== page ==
This study will determine whether dietary nitrates and nitrites can produce nitric oxide in
the body and dilate blood vessels in patients with coronary artery disease. Nitric oxide is
normally made by endothelial cells that line blood vessels. It plays an important role in
maintaining the normal function of arteries by keeping them open and preventing damage from
substances such as cholesterol in the blood stream. Coronary artery disease is caused by
atherosclerosis (hardening of the arteries or build-up of cholesterol and scar tissue within
the walls of the arteries). Once arteries become clogged, the ability of the endothelium to
produce nitric oxide diminishes considerably and may speed up the disease process, leading
to shortness of breath, chest pain, and an increased risk of heart attack or stroke.
Patients 21 years of age and older with coronary artery disease may be eligible for this
study. Participants will have a medical history and physical examination, electrocardiogram
(recording of the electrical activity of the heart), echocardiogram (ultrasound test of the
heart), treadmill exercise stress test (see below), and will meet with a dietitian. They
will be hospitalized at the NIH Clinical Center on two occasions. For 1 week before each
admission, they will follow a diet prescribed by an NIH nutritionist. The diet before one
admission will be high in nitrates and nitrites, and the diet before the other admission
will be low in nitrates and nitrites. Each admission will last 4 days, during which
participants will undergo the following tests:
- Forearm blood flow study: Small tubes are placed in the artery and vein at the inside
of the elbow of the dominant arm (right- or left-handed) and a small tube is placed in
a vein of the other arm. The tubes are used for infusing saline (salt water) and for
drawing blood samples. A pressure cuff is placed around the upper part of the dominant
arm, and a rubber band device called a strain gauge is also placed around the arm to
measure blood flow. When the cuff is inflated, blood flows into the arm, stretching the
strain gauge at a rate proportional to the flow. Maximum grip-strength of the dominant
arm is measured with a dynamometer. Forearm blood flow is measured and blood samples
are drawn at the following times: 20 minutes after the tubes are placed; during a
hand-grip exercise; and 4 minutes after the exercise is completed.
- Brachial artery reactivity study: This test measures h...
Nitric oxide (NO) is a soluable gas continuously synthesized by the endothelium that
contributes importantly to vasodilator tone of the coronary and systemic circulations by
activating guanylyl cyclase in vascular smooth muscle, causing relaxation. Patients with
coronary artery disease, however, have deficient synthesis or increased degradation of NO
due to endothelial damage or dysfunction. Reduced NO could contribute to symptoms and
progression of coronary artery disease through vasoconstriction, platelet activation,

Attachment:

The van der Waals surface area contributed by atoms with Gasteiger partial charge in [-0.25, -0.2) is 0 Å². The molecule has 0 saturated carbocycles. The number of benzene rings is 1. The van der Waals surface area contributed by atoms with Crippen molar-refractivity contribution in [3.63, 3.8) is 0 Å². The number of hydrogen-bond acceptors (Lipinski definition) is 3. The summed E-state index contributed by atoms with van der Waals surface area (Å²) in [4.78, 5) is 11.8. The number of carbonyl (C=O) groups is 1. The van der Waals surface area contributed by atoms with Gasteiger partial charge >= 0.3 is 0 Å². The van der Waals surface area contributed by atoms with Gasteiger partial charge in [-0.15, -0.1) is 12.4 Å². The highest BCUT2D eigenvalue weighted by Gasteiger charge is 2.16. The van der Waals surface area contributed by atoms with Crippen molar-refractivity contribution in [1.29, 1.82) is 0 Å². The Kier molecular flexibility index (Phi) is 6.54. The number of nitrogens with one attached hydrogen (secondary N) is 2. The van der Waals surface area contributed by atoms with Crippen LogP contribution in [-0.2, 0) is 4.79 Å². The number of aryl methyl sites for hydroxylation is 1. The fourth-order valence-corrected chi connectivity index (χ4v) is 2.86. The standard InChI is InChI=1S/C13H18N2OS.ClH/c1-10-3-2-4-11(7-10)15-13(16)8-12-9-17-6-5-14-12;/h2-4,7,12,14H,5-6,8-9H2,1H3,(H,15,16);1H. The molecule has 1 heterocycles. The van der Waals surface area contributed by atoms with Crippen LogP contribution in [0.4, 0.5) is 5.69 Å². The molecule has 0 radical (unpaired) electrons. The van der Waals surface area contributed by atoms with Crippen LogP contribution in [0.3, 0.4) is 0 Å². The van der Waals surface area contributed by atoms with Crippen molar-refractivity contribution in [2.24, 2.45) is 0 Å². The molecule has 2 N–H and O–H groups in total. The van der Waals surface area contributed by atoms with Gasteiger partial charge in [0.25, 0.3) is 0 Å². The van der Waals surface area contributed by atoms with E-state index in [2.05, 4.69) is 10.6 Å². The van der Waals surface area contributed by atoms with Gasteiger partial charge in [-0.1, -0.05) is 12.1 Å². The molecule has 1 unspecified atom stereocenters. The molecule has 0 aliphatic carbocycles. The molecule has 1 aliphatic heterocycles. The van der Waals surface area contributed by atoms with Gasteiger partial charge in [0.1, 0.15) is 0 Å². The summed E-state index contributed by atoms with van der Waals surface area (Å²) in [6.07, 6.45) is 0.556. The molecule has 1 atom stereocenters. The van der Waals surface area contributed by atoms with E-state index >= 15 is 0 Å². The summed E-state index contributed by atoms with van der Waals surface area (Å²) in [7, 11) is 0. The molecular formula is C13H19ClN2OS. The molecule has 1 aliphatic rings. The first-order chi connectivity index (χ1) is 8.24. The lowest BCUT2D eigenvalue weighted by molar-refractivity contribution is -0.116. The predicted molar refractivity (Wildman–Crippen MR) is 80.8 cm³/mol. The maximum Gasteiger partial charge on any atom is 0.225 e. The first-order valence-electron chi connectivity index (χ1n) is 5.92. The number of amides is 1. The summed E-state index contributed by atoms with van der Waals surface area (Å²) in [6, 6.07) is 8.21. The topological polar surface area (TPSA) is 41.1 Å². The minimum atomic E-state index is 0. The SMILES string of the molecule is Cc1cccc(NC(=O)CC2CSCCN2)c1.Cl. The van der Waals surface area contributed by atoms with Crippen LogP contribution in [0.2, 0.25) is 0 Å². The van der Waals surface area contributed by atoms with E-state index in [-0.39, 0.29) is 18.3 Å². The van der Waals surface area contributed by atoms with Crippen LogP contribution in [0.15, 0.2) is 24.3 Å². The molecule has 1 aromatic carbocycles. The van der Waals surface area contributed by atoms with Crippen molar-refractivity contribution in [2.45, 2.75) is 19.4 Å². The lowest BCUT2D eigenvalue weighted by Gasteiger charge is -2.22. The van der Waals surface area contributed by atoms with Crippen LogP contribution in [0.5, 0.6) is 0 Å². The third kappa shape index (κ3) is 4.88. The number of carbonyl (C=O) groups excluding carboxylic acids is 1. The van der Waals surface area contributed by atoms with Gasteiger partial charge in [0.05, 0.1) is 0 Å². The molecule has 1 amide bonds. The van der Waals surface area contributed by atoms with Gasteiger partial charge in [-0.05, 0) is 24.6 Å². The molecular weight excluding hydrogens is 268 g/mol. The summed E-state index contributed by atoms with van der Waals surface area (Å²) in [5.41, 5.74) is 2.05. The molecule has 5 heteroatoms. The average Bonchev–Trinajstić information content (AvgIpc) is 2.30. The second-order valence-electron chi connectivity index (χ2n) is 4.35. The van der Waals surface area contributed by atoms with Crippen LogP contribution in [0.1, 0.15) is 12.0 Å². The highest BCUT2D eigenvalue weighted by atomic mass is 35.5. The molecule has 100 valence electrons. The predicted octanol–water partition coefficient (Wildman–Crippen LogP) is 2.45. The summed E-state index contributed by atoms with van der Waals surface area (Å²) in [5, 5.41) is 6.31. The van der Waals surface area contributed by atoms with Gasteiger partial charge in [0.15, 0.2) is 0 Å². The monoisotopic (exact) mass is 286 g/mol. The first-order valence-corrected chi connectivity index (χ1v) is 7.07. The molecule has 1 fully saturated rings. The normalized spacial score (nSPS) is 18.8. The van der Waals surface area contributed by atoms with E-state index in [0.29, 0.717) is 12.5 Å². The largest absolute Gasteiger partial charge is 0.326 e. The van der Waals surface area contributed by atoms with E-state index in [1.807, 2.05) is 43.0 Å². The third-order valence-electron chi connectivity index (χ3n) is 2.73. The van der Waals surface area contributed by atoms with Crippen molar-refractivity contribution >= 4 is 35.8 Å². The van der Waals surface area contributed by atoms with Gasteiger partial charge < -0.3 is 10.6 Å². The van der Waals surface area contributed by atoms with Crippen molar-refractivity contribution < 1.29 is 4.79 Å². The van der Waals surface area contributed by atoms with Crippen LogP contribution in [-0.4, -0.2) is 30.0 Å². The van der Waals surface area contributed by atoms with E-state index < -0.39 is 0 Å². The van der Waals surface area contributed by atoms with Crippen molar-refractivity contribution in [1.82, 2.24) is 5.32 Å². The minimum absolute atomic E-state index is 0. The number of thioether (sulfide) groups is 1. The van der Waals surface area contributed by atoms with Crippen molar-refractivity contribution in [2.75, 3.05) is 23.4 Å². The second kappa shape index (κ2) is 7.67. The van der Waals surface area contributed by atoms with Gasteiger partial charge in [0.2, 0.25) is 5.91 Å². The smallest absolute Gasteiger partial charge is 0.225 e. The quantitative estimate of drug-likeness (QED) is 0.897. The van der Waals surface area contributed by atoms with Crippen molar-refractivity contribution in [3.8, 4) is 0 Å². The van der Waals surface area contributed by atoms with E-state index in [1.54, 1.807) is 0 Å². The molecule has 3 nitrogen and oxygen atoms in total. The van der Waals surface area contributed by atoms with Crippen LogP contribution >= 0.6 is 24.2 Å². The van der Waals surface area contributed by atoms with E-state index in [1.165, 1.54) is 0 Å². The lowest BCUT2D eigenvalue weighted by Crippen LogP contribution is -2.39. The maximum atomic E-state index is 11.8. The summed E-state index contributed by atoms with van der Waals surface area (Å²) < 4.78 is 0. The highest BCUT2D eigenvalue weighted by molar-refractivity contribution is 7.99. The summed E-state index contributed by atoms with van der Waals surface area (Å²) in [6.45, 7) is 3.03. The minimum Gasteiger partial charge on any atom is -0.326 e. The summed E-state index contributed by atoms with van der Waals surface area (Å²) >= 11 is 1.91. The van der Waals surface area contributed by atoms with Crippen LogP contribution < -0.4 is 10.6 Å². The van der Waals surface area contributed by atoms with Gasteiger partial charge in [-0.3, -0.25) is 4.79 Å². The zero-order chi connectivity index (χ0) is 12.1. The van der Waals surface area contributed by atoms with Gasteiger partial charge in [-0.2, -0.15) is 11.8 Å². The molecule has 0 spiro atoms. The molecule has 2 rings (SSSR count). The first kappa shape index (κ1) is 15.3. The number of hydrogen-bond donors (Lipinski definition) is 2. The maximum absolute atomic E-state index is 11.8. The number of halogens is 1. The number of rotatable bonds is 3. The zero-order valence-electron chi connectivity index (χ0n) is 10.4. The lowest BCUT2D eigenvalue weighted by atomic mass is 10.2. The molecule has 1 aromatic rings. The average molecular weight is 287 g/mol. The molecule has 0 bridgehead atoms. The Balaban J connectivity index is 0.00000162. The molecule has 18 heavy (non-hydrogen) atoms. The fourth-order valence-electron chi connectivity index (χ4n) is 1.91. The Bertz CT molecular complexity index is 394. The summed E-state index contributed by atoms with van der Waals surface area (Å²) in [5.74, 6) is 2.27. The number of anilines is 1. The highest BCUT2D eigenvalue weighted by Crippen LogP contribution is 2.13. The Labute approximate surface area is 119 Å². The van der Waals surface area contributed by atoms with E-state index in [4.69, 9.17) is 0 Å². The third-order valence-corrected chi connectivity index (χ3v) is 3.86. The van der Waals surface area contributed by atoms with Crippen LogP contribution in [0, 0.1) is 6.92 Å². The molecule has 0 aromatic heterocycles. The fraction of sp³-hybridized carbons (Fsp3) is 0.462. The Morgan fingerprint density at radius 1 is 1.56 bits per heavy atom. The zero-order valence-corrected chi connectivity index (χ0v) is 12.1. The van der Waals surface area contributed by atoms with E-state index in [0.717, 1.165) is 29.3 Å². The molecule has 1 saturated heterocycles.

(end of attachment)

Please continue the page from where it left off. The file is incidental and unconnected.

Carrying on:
inflammatory cell attachment to the arterial wall, and increased growth of cellular elements
of the vessel wall. We have recently determined that nitrite, formed by the auto-oxidation
of NO, can be converted to bioactive NO, in part through reactions with deoxyheme proteins
that exist not only in red blood cells, but also within the vessel wall. An alternative
source of bioactive NO may be via the diet, as nitrates reductases present in oral bacteria.
Nitrite may then be converted to NO within the acidic environment in the stomach and
absorbed into the bloodstream, or absorbed directly and converted to NO in the bloodstream
via reaction with deoxyheme proteins. This study is designed to determine the contribution
of daily nitrate/nitrite to NO adducts in blood and to vascular dilator tone assessed
directly in the forearm and indirectly through treadmill exercise testing. Findings in this
study may have important clinical implications not only in coronary artery disease, but also
in other conditions associated with regional endothelial dysfunction and reduced endothelial
NO bioactivity (e.g., hypertension, diabetes mellitus, hypercholesterolemia, cigarette
smoking, estrogen deficiency), and possibly account for the cardiovascular benefit of diets
rich in vegetables shown in epidemiological survey studies.
- INCLUSION CRITERIA:
Adults older than 21 years.
Coronary artery disease established by angiography.
No myocardial infarction within 1 month.
Left ventricular ejection fraction greater than 30%.
No congestive heart failure symptoms within 2 months.
Subject provides written, informed consent.
Significant structural heart disease (e.g. hypertrophic or dilated cardiomyopathy,
valvular heart disease) as determined by echocardiography.
Subject physically unable to perform treadmill exercise due to neurologic or orthopedic
Hypersensitivity to organ nitrates.
Insulin-dependant diabetes mellitus.
Coumadin therapy (because of vitamin K content of green leafy vegetables).
Women of childbearing age unless recent pregnancy test is negative.
Unwillingness to adhere to dietary requirements or allergy to necessary components of
diets, as determined during interview by the dietician.
Surgical or disease-related diminished acid secretion.
Significant non-cardiac disease.